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Solution-Processed Metal Oxide Nanowire Mesh Electrodes for Efficient Solar Hydrogen Production from Water
Keywords: Solution Process, Nanowire, Solar Hydrogen Production
Solar energy is believed to be the ultimate energy source to meet the global energy demand due to the dramatic world population growth. Photoelectrochemical (PEC) cells harvest solar energy and convert it into hydrogen fuel through water splitting, a very promising sustainable clean and CO2-free energy solution that combines the energy harvesting and storage processes. Hydrogen fuel has higher energy density and zero carbon emission compared to hydrocarbons. It is broadly recognized that there is no single material that can meet all the requirements for efficient and durable solar hydrogen production. On the other hand, low-cost materials, facile and cost-effective fabrication techniques are necessary for practical solar hydrogen generation in large scales. In this talk, we report solution growth of earth-abundant, environmentally-benign metal oxide nanowire heterostructures grown on high-surface-area mesh substrates for cost-effective, high-efficiency, and scalable solar hydrogen production in a neutral solution. In particular, we present core/shell and branched nanowire heterojunctions made from different metal oxides such as Cu2O, CuO, ZnO, and TiO2. The integration of small and large bandgap metal oxide nanowires offers a unique combination of desired properties that are crucial to high-efficiency solar energy harvesting and hydrogen generation, including improved light absorption, enhanced charge separation/transportation/collection, increased reaction surface area, and improved gas evolution kinetics. Different characteristics of metal oxide nanowire heterostructure photoelectrodes, including morphology, atomic structure, PEC performances, solar conversion efficiency, and long-term stability are investigated in detail and will be presented. Our achieved results reveal a promising practical solution for high-efficiency, sustainable, clean solar hydrogen fuel generation using cheap, nontoxic materials synthesized with low-cost, facile and scalable fabrication processes.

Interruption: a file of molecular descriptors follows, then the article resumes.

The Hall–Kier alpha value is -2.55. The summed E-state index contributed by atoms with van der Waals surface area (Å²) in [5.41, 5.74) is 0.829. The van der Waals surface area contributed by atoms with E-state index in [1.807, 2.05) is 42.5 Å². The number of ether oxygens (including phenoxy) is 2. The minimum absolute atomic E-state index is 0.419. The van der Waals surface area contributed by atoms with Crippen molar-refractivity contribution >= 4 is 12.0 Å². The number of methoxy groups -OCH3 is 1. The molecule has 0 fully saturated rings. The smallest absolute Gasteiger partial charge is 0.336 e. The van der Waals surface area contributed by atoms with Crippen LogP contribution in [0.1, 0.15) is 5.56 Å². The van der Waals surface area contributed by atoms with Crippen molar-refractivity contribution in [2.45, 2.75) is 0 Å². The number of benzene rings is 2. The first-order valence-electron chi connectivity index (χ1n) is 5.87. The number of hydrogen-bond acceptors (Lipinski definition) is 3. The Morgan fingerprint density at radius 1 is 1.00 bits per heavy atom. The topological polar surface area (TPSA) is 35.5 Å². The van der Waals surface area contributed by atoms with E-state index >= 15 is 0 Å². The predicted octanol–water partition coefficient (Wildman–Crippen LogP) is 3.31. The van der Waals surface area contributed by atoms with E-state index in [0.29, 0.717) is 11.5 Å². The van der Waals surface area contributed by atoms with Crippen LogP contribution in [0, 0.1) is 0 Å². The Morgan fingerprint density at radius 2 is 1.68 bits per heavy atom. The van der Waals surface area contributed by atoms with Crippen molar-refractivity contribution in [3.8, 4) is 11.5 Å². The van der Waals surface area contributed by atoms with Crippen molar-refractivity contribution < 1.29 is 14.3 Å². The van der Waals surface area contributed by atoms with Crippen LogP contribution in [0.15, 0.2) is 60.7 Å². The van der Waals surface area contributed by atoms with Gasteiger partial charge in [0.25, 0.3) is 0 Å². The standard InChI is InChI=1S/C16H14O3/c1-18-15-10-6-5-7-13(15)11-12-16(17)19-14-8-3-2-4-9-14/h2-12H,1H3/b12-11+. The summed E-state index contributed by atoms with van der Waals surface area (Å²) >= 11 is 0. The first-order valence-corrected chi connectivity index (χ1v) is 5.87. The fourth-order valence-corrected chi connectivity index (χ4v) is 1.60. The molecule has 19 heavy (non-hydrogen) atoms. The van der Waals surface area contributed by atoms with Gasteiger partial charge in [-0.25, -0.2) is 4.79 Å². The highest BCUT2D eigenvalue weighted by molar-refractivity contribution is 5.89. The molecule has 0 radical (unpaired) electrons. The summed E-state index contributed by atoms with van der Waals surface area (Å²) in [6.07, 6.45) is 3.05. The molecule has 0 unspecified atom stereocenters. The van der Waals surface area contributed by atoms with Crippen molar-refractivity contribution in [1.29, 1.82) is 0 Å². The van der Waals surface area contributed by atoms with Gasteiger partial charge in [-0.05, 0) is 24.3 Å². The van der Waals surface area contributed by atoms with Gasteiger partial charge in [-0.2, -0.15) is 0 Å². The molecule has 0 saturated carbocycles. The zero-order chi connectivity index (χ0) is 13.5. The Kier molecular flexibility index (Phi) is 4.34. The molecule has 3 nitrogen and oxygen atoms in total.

Alireza Kargar, Graduate Student
University of California, San Diego
La Jolla, California

  • Amkor
  • ASE
  • Canon
  • Corning
  • EMD Performance Materials
  • Honeywell
  • Indium
  • Kester
  • Kyocera America
  • Master Bond
  • Micro Systems Technologies
  • MRSI
  • Palomar
  • Promex
  • Qualcomm
  • Quik-Pak
  • Raytheon
  • Rochester Electronics
  • Specialty Coating Systems
  • Spectrum Semiconductor Materials
  • Technic